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Our Interview with The TX Monthly BBQ Editor

Our Interview with The TX Monthly BBQ Editor

SMOKING PEN

An Interview with Daniel Vaughn, Barbecue Editor

WORDS BY KATIE CULBERT

PHOTOGRAPHY BY DENNY CULBERT

Barbecue. Heavily debated from state to state. Sauce, no sauce. Rubs, no rubs. Pork vs. beef. No other food has such a devoted following. It’s perhaps the most American food we have. Maybe that’s why barbecue has dedicated historians and festivals and a true cult following. And now, for the first time ever, it has its very own full-time, dedicated editor. Meet Daniel Vaughn aka @bbqsnob. He started a modest barbecue blog called Full Custom Gospel BBQ back in 2008. Within a few years, it quickly became the go-to guide for all things concerning Texas barbecue. Then just a year ago, he left his career as an architect in Dallas to accept the full-time barbecue editor position at Texas Monthly magazine. But he’s so much more than a barbecue editor. He’s a barbecue nerd, a barbecue ambassador, and certainly a barbecue snob. 

I visited Vaughn in Dallas expecting to go all over town to his favorite barbecue spots. Instead, he said "I'm cooking." I thought fabulous. When Vaughn does barbecue, it is not just throwing a big old brisket on the pit. Creating barbecue is not an afterthought. It is ALL of his thoughts for that day and the days leading up to it. The menu - surprisingly no brisket - but just about everything else...beef short ribs, beef chuck, beef shank, pork steaks, and chicken. Plus, boudin I brought from Johnson’s Boucaniere. And to top it all off, he had a slew of different wines to taste and pair with each cut of meat. Quickly I realized that he doesn’t just eat barbecue and write about it. He lives and breathes barbecue. He understands the history of it, the science of it, the importance of it. It’s a sophisticated, very technical, and very beautiful art. Slowly, neighbors and friends start coming out of the woodwork. I’m sure he called most of them, but then again, maybe not. Somehow they all know when Vaughn is doing his thing. And when Vaughn is doing his thing, they definitely stop by. We gathered around the dining room table. Vaughn held court in the middle with a giant cutting board full of his day’s work. Surrounding the cutting board was a dish full of the best little potatoes (see recipe), eight or so bottles of wine, plus a bottle of whiskey. No plates, no utensils. Just really good, loud conversation fueled by a simple presentation of food that took time and thought and care. I cannot remember the last time I had more fun with a room full of strangers. I have felt the full custom gospel of barbecue from head to toe. Hopefully, it won't be the last time.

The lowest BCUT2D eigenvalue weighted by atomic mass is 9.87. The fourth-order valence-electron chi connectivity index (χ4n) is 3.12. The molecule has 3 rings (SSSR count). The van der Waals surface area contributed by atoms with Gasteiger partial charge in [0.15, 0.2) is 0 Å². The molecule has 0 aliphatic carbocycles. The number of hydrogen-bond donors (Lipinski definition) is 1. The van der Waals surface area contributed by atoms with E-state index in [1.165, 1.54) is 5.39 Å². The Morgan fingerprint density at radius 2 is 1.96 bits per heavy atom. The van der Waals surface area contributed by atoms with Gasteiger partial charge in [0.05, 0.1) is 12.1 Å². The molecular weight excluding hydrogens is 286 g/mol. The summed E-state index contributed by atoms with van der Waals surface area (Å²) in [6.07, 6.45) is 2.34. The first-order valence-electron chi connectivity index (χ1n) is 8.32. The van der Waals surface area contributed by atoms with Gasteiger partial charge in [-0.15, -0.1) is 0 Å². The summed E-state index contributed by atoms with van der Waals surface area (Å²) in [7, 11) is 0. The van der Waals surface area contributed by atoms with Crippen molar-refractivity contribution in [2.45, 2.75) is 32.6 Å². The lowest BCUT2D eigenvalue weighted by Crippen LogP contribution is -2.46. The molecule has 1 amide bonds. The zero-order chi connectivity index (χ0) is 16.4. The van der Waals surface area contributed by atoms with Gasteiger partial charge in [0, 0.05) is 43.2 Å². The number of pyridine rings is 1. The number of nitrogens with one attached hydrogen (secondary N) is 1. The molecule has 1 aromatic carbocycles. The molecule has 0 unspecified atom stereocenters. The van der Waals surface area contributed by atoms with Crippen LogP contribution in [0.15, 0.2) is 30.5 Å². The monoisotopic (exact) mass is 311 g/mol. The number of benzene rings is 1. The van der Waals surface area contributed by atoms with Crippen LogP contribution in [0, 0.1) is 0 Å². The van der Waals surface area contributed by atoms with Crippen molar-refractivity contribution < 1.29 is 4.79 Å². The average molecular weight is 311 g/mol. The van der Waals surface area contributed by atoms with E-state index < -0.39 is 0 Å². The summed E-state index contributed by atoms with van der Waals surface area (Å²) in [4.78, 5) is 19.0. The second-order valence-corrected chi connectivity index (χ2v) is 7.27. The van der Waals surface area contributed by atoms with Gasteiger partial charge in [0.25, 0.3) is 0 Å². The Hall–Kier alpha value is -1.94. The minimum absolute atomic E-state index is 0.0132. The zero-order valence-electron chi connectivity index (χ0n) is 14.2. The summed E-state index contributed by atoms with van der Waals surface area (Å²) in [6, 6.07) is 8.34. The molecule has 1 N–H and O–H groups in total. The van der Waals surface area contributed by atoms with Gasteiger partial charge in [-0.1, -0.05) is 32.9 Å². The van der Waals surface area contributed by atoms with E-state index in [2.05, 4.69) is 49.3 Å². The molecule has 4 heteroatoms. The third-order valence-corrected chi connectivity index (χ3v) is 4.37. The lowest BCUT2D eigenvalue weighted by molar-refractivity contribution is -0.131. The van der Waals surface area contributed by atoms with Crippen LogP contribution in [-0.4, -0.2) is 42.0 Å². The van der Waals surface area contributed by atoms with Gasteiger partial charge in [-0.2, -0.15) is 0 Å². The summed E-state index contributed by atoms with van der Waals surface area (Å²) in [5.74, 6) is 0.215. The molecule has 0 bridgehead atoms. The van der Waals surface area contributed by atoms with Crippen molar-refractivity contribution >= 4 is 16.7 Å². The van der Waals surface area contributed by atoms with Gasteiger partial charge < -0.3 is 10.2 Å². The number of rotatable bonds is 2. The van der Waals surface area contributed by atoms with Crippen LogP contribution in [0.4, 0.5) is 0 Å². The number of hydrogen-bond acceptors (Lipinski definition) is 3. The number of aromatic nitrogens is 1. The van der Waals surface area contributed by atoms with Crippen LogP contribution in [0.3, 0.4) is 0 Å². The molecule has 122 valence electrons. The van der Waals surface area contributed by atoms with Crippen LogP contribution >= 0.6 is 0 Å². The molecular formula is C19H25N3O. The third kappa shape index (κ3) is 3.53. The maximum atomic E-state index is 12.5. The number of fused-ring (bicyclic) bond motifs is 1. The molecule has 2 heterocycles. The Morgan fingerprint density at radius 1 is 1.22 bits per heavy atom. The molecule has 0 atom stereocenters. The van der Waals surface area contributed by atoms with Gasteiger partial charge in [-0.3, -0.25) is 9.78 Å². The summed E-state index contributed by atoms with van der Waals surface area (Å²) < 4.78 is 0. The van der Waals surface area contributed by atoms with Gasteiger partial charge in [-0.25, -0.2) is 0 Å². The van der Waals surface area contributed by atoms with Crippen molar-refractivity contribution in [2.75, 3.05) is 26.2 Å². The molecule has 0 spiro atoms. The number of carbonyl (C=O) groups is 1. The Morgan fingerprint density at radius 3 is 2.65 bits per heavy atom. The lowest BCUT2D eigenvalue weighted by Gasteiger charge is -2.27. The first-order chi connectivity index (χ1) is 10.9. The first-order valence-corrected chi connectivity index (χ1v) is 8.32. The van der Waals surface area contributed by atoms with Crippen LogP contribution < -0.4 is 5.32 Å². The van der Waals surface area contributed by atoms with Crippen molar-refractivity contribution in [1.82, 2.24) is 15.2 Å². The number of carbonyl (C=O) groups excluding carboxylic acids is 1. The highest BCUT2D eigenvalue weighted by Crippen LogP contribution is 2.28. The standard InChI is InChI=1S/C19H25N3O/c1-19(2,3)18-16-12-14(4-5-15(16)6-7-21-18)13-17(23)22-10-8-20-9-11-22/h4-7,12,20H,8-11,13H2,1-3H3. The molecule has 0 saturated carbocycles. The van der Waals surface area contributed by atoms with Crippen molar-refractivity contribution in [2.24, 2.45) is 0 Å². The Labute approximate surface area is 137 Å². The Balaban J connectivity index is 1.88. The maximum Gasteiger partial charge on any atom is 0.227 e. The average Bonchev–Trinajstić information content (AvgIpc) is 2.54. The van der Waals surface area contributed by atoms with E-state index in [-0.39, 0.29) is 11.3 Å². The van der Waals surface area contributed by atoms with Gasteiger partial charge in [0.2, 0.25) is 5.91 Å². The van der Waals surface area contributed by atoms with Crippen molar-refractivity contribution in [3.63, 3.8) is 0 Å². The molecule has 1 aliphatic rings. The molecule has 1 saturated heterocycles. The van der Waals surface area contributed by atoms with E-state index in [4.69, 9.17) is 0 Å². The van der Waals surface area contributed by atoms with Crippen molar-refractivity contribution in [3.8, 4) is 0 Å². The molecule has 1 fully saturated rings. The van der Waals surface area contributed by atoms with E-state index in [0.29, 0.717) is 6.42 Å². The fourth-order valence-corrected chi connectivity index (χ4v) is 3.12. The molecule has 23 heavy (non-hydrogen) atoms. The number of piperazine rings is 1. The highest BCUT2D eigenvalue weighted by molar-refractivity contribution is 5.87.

(Originally published in Runaway Dish vol. 3)


Where in the world did you come from and why did you start your barbecue blog? 

I'm from Wooster, a small town in Ohio. I moved to Dallas thirteen years ago and started eating barbecue. After a long road trip through Central Texas eating nothing but smoked meat, I came back home and started a blog to keep track of my barbecue adventures. 

What the hell is a barbecue editor? 

I get paid to drive around Texas eating barbecue and writing about it. In addition to writing barbecue joint reviews, I interview pitmasters, report barbecue news and write a weekly column. Besides that I use my position to be an advocate for Texas barbecue whenever possible. 

Do you feel like a celebrity? 

No. I just eat a lot and write about it. You don't really get mobbed at the grocery store for that. 

What do you look for when you go into a place to review? Do you have a checklist? Is it the overall feeling?